Three Vietnam government critics arrested: rights group

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Written By Maya Cantina

n a crackdown on dissent, Vietnam arrests three critics, escalating its suppression of dissenters.

Three prominent critics of Vietnam’s government have been arrested, a rights group said Wednesday, days after the Southeast Asian nation said it would run for another term on the United Nations Human Rights Council.

Influential rights campaigner and YouTuber Nguyen Chi Tuyen, and Nguyen Vu Binh — a political activist who served almost five years in jail in the early 2000s — were arrested last Thursday, Human Rights Watch (HRW) said in a statement.

Hoang Viet Khanh was arrested the following day. All three were accused of conducting propaganda against the state, HRW said.

A crackdown on dissent has been escalating in recent years in Vietnam, a one-party state.

Critics of the communist government face intimidation, harassment, restricted movement, arbitrary arrest and detention, as well as imprisonment after unfair trials, and there are reports of police torture to extract confessions, HRW says.

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Forty-nine-year-old Tuyen, who is also known as Anh Chi, helped found the prominent independent civil society group No-U, which protests China’s territorial claims in the South China era.

One of his YouTube channels, Anh Chi Rau Den, has produced 1,600 videos and is followed by 98,000 subscribers.

Binh, 55, worked as a journalist at the official Communist Party of Vietnam’s journal for almost 10 years before he resigned and attempted to form an independent political party. He was sentenced to seven years in jail for espionage in 2003.

The arrest of Khanh, a citizen journalist, was reported in Vietnamese state media. Authorities have not confirmed the arrests of any of the three.

The arrests came just days after Vietnam’s foreign minister Bui Thanh Son called on countries to support its bid for re-election as a member of the United Nations Human Rights Council for the 2026-2028 tenure.

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Political groups condemned

Separately on Wednesday, Vietnam declared two political groups operating from the United States as “terrorist organisations”, accusing them of involvement in gun attacks that killed nine in the country’s Central Highlands last year.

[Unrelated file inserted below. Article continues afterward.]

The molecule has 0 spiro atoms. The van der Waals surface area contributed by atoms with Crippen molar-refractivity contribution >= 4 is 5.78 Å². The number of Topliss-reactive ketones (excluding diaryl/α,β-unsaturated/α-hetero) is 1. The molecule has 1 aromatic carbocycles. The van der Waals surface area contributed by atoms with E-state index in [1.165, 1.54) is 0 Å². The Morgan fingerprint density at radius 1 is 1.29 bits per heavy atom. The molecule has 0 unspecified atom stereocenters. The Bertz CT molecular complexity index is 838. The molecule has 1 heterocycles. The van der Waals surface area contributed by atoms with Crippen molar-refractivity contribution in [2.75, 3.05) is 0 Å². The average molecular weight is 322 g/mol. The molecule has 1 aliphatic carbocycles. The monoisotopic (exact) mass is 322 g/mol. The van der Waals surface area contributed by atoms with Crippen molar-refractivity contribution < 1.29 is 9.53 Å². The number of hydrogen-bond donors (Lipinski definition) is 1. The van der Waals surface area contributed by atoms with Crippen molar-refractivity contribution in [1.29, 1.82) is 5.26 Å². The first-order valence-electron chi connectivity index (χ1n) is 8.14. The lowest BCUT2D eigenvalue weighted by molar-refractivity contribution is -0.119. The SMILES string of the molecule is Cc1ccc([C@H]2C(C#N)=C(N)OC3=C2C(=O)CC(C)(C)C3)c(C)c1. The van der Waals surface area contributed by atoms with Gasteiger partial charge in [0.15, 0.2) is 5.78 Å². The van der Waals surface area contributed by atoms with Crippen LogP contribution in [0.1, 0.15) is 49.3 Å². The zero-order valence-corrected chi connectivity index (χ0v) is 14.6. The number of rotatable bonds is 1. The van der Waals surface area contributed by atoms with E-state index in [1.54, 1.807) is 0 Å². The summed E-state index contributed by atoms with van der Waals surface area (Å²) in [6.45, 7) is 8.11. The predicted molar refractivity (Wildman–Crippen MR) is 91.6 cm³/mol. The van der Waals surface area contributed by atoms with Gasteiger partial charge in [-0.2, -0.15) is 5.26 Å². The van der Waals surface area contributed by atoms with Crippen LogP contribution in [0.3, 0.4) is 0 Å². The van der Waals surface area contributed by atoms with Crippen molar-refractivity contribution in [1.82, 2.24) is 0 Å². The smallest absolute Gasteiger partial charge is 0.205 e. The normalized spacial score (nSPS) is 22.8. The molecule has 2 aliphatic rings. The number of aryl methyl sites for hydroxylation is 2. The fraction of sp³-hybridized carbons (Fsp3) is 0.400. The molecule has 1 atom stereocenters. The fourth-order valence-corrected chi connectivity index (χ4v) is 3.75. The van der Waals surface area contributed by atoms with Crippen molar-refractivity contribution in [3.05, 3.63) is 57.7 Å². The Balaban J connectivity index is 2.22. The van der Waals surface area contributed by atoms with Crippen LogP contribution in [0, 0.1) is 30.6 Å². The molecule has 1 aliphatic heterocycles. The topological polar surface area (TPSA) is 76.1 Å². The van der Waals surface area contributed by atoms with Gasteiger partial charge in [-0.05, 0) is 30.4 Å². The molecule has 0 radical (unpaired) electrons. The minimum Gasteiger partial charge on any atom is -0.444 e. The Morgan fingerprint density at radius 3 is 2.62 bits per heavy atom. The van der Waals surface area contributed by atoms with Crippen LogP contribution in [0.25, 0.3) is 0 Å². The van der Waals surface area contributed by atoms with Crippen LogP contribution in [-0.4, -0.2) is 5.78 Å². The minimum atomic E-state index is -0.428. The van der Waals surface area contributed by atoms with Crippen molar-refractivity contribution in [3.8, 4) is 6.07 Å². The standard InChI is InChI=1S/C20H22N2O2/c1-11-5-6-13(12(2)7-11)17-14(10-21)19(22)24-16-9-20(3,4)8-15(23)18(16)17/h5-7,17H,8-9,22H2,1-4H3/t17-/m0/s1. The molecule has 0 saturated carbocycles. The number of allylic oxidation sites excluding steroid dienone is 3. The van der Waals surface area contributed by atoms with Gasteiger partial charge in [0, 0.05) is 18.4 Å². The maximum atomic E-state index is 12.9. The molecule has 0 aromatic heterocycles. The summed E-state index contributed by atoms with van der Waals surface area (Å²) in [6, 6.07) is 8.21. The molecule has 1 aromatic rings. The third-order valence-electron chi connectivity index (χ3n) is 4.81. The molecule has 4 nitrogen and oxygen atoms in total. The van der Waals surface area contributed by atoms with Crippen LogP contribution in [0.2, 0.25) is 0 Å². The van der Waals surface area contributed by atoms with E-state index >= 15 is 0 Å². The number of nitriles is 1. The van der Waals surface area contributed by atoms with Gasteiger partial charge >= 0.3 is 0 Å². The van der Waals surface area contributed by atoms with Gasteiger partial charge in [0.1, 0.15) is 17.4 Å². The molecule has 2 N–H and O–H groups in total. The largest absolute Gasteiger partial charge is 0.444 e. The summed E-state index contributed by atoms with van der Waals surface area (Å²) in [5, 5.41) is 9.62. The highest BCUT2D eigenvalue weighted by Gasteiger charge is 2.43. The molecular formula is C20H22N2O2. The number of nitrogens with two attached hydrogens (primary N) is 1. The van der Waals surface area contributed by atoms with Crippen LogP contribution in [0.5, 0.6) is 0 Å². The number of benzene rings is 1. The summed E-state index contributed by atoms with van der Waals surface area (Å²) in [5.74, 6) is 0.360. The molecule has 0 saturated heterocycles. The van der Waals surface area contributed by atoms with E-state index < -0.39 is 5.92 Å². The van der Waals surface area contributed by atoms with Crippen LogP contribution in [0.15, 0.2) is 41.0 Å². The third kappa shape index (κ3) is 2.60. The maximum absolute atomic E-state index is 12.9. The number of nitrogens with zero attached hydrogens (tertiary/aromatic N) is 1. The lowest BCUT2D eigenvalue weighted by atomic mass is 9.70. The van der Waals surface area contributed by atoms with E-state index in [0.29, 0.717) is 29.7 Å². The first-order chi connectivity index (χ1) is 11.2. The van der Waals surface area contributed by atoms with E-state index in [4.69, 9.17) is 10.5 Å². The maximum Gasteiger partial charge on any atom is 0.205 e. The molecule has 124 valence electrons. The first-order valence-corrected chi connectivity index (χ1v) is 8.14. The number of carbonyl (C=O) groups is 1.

Though Vietnam heavily cracks down on critics, few anti-government organisations or activists have been jailed for terrorism, which is punishable by death in the authoritarian state.

The two organisations named by Vietnam’s public security ministry were the Montagnard Support Group Inc (MSGI) and Montagnard Stand for Justice (MSFJ).

The ministry accused the MSGI of recruiting members in Vietnam, inciting protests and armed riots, giving money and weapons and directing terrorist attacks to try to create a separate “Dega state” in the Central Highlands.

The Dega are one of the ethnic minority groups from Vietnam’s Central Highlands, an area that has long been a hotbed of discontent over issues that include land rights.

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The ministry also accused the MSFJ of conducting terrorist attacks to establish a “private state” in the Central Highlands.

Vietnam jailed nearly 100 people on terrorism charges over the shooting attacks last year on police headquarters.

There are currently 175 activists in jail in the country, according to The 88 Project, a Vietnam-focused human rights organisation.

Last week the group said Vietnam’s leaders had issued a secret directive that would frame almost all international commerce and cooperation as a threat to national security, adding that it would further entrench “systematic” human rights violations.

Directive 24, as it is called, was issued in July 2023 just two months before US President Joe Biden visited Hanoi as Washington seeks a reliable alternative trading partner to China.

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– By: © Agence France-Presse

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